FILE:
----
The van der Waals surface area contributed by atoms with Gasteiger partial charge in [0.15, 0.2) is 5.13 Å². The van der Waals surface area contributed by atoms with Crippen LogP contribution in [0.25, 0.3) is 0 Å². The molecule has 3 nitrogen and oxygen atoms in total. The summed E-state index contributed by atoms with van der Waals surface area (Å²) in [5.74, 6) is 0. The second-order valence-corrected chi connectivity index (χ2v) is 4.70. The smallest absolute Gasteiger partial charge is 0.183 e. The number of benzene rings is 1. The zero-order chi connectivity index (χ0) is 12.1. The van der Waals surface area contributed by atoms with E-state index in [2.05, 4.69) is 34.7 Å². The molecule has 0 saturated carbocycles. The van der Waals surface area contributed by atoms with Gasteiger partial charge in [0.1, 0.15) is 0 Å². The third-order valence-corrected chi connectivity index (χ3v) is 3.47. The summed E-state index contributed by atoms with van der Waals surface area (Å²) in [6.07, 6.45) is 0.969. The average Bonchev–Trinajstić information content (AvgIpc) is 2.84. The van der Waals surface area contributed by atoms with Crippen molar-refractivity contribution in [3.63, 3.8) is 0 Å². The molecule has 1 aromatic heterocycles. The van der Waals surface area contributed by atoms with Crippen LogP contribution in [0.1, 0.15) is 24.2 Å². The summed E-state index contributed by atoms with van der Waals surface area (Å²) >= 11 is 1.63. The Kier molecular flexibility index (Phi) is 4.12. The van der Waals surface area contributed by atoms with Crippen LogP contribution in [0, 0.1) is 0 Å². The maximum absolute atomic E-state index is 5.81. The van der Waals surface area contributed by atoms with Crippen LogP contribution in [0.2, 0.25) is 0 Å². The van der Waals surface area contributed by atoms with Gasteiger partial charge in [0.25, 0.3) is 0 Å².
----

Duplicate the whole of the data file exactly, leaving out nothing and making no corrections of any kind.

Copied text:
The van der Waals surface area contributed by atoms with Gasteiger partial charge in [0.15, 0.2) is 5.13 Å². The van der Waals surface area contributed by atoms with Crippen LogP contribution in [0.25, 0.3) is 0 Å². The molecule has 3 nitrogen and oxygen atoms in total. The summed E-state index contributed by atoms with van der Waals surface area (Å²) in [5.74, 6) is 0. The second-order valence-corrected chi connectivity index (χ2v) is 4.70. The smallest absolute Gasteiger partial charge is 0.183 e. The number of benzene rings is 1. The zero-order chi connectivity index (χ0) is 12.1. The van der Waals surface area contributed by atoms with E-state index in [2.05, 4.69) is 34.7 Å². The molecule has 0 saturated carbocycles. The van der Waals surface area contributed by atoms with Gasteiger partial charge in [0.1, 0.15) is 0 Å². The third-order valence-corrected chi connectivity index (χ3v) is 3.47. The summed E-state index contributed by atoms with van der Waals surface area (Å²) in [6.07, 6.45) is 0.969. The average Bonchev–Trinajstić information content (AvgIpc) is 2.84. The van der Waals surface area contributed by atoms with Crippen molar-refractivity contribution in [3.63, 3.8) is 0 Å². The molecule has 1 aromatic heterocycles. The van der Waals surface area contributed by atoms with Crippen LogP contribution in [0.1, 0.15) is 24.2 Å². The summed E-state index contributed by atoms with van der Waals surface area (Å²) >= 11 is 1.63. The Kier molecular flexibility index (Phi) is 4.12. The van der Waals surface area contributed by atoms with Crippen LogP contribution in [0, 0.1) is 0 Å². The maximum absolute atomic E-state index is 5.81. The van der Waals surface area contributed by atoms with Crippen LogP contribution in [0.2, 0.25) is 0 Å². The van der Waals surface area contributed by atoms with Gasteiger partial charge in [0.25, 0.3) is 0 Å².